Even the best sense of rhythm, the most careful technical training, and the most astute dance intuition aren't enough to make a dancer truly excel; you also need focused strength, balance, and flexibility to execute the movements with power and grace. Conditioning for Dance improves your technique and performance in all dance forms by strengthening the body's core (abdominal and back muscles) while developing coordination, balance, and alignment and optimizing flexibility. The result is more lift without tension, deeper plies, higher jumps with less effort, tighter turns, and improved extension and turnout.
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As a dancer, you spend hours every day rehearsing, performing and taking classes. You have the famous "dancer's body," and you are in great physical shape, perfectly conditioned for your demanding profession. But don't be too sure, dancers are often not always as "fit" as they presume, and conditioning is an essential aspect of a dancer's training.
Dance is a comprehensive full-body activity where dancers perform jumps, leaps, turns and movements that require the highest level of athleticism, balance and body control.
What is Conditioning
Conditioning is defined as a state of being physically fit so your body can safely perform the physical demands with least risk and possibility of injury.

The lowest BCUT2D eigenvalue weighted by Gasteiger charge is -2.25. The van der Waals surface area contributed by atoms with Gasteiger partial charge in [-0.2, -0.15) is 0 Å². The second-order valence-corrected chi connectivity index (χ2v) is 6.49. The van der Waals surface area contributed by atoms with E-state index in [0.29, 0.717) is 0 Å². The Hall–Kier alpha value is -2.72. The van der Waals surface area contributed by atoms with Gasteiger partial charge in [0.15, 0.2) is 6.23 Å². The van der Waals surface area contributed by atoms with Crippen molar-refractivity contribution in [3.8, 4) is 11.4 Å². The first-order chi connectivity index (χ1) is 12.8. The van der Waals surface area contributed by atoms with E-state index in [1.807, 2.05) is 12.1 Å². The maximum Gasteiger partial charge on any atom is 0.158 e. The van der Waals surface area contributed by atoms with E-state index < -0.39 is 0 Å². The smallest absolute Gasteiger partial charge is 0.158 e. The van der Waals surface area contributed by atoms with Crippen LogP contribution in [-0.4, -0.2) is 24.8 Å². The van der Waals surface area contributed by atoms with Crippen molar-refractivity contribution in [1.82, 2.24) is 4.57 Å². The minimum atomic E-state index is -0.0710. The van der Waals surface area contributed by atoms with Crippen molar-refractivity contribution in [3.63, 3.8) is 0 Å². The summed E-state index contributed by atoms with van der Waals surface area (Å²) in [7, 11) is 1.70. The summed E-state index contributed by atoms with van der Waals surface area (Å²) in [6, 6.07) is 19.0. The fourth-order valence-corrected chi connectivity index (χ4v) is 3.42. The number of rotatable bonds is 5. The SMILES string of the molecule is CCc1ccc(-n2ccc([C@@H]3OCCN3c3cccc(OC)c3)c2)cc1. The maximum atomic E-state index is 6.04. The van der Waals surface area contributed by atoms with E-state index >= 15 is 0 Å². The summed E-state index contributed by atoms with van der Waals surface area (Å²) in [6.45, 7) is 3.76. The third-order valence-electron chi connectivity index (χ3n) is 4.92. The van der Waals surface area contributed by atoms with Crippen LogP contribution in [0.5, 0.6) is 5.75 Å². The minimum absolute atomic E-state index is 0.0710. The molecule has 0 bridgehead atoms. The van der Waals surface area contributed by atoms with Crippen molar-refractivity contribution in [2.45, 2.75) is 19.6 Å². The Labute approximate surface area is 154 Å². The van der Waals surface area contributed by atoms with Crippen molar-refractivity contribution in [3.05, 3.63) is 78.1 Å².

For dancers, body conditioning is all about working to tone and sculpt their muscles apart from, and over and above the dance movements. With a combination of stretches like pilates and yoga, muscle toning or building exercises like weight training or gym, as well as workouts abdominal(core) strength, glutes, and hamstrings.
Body conditioning aims to improve technique and overall presence while performance and it's so essential that many dancers end up working on it even after they have stopped dancing.
Principles of Conditioning
There are five basic principles of conditioning:
- Adaptation: Also known as accommodation, in simple terms it means challenging the body’s capacities to increase them. Dancers do this in class or rehearsals when they push themselves beyond their comfort zones.